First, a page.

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Yes, it's complicated to figure out how much 401k I can accumulate without having RMD requirements push me into a higher tax bracket. If I had $100 million in my 401k/IRA my RMD would be terrible almost no matter what I did. If I had $100,000 in there my RMD are probably not a problem no matter how I deal with it. But somewhere in the middle I risk being pushed into a higher bracket I could have avoided if I saved money as taxable and gave up on some of the deferral. Oh well. It's impossible to calculate without knowing future investment gains and future tax rates, so I just approximate and take a good guess.

My safety valve is ER, because if I have enough retired years before I need to take RMDs, I can siphon some of that tIRA into a Roth while I'm not working (and have a lower tax rate) and by the time I need to RMD my account will be smaller. At least that's my current plan.
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Old 08-21-2012, 11:13 AM   #26
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Yes, it's complicated to figure out how much 401k I can accumulate without having RMD requirements push me into a higher tax bracket. If I had $100 million in my 401k/IRA my RMD would be terrible almost no matter what I did. If I had $100,000 in there my RMD are probably not a problem no matter how I deal with it. But somewhere in the middle I risk being pushed into a higher bracket I could have avoided if I saved money as taxable and gave up on some of the deferral. Oh well. It's impossible to calculate without knowing future investment gains and future tax rates, so I just approximate and take a good guess.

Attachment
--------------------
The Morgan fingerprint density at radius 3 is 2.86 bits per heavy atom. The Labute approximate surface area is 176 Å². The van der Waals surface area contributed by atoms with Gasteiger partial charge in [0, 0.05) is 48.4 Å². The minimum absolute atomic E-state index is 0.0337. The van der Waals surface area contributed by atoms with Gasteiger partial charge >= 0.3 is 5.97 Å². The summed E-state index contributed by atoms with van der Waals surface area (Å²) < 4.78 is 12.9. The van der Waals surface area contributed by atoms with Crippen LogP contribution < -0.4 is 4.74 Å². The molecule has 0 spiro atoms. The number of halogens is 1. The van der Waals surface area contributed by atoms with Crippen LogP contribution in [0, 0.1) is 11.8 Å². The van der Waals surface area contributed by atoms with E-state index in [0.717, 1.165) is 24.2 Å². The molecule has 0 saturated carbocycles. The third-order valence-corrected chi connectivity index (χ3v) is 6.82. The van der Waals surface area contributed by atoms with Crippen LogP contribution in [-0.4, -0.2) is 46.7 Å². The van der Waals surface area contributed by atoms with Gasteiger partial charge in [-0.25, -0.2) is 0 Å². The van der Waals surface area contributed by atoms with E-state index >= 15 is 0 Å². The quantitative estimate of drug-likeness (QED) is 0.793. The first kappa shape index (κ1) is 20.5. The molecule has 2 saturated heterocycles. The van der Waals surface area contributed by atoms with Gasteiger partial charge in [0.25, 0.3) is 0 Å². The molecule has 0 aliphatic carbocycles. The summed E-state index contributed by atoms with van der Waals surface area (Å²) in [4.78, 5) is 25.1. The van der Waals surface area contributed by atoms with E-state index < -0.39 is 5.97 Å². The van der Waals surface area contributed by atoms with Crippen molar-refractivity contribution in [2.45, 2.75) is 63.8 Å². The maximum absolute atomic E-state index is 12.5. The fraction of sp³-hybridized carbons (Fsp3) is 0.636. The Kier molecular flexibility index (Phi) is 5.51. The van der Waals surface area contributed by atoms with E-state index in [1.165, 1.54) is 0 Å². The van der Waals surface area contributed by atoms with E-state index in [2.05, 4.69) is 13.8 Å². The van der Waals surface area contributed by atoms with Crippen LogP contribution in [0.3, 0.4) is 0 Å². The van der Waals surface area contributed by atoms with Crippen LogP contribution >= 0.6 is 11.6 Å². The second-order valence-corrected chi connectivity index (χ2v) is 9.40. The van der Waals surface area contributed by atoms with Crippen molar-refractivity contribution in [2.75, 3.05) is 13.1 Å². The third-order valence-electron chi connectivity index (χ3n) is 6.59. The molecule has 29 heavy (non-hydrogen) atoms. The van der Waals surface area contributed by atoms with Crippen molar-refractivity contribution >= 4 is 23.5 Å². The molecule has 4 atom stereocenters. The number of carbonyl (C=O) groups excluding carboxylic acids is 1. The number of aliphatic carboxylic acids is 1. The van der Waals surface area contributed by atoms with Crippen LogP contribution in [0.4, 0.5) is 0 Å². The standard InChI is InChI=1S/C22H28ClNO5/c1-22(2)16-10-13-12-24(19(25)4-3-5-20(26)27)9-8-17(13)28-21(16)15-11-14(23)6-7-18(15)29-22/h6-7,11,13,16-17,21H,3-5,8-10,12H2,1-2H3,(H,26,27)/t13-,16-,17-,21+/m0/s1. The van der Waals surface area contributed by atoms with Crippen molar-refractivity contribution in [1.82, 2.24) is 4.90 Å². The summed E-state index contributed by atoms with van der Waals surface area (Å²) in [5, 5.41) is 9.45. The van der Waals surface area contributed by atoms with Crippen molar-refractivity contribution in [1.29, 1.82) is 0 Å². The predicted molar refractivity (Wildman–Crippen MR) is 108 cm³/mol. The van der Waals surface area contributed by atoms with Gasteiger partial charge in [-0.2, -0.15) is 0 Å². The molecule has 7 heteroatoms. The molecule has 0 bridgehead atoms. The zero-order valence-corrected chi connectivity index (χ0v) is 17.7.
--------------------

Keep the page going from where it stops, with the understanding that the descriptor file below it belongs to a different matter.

My safety valve is ER, because if I have enough retired years before I need to take RMDs, I can siphon some of that tIRA into a Roth while I'm not working (and have a lower tax rate) and by the time I need to RMD my account will be smaller. At least that's my current plan.
That's my plan too. I have a spreadsheet that I use to calculate my account balances given a spending amount and withdrawals from various accounts. My goal is to keep my taxable income after deductions and allowances at the 15% tax bracket limit. I'll probably do TIRA to ROTH rollovers to fill up that bracket and live on after tax money until I have to actually spend some money from the retirement accounts. I figure paying around 14% total income tax is a good deal.

My general goal is to keep RMDs themselves to about half the 15% tax bracket and assume SS and other income will fill up the rest bracket. So given that I'm male I'll live to age 78 that means (using today's numbers) keeping the balance of my retirement accounts at $400k. Obviously this number will increase with the years and with increasing tax brackets etc, but this is my rule of thumb.
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Old 08-21-2012, 01:24 PM   #27
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In my retirement calculations I still end up with some excess RMD's in my fully optimized (for max spending) plan, even after Roth conversions and top-of-the-lower-tax-bracket withdrawals. It's still more tax efficient for me than doing extra Roth conversions or earlier IRA withdrawals. Run the numbers. Sometimes you just have to take the RMD pill.